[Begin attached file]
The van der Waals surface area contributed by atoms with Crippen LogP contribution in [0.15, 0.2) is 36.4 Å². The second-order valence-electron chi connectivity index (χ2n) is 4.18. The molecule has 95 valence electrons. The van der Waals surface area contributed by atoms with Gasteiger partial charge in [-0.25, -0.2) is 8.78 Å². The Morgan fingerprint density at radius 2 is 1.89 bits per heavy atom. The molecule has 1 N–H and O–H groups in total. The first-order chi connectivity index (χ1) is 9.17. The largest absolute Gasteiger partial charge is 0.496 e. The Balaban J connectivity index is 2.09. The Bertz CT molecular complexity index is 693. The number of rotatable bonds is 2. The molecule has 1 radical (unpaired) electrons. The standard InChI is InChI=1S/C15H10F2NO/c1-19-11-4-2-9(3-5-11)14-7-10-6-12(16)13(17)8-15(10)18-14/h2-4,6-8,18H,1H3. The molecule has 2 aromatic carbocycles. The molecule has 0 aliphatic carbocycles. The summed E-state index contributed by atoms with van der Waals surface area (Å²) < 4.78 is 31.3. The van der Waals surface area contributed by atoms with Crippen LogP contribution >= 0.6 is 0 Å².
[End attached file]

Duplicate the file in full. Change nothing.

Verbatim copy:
The van der Waals surface area contributed by atoms with Crippen LogP contribution in [0.15, 0.2) is 36.4 Å². The second-order valence-electron chi connectivity index (χ2n) is 4.18. The molecule has 95 valence electrons. The van der Waals surface area contributed by atoms with Gasteiger partial charge in [-0.25, -0.2) is 8.78 Å². The Morgan fingerprint density at radius 2 is 1.89 bits per heavy atom. The molecule has 1 N–H and O–H groups in total. The first-order chi connectivity index (χ1) is 9.17. The largest absolute Gasteiger partial charge is 0.496 e. The Balaban J connectivity index is 2.09. The Bertz CT molecular complexity index is 693. The number of rotatable bonds is 2. The molecule has 1 radical (unpaired) electrons. The standard InChI is InChI=1S/C15H10F2NO/c1-19-11-4-2-9(3-5-11)14-7-10-6-12(16)13(17)8-15(10)18-14/h2-4,6-8,18H,1H3. The molecule has 2 aromatic carbocycles. The molecule has 0 aliphatic carbocycles. The summed E-state index contributed by atoms with van der Waals surface area (Å²) < 4.78 is 31.3. The van der Waals surface area contributed by atoms with Crippen LogP contribution >= 0.6 is 0 Å².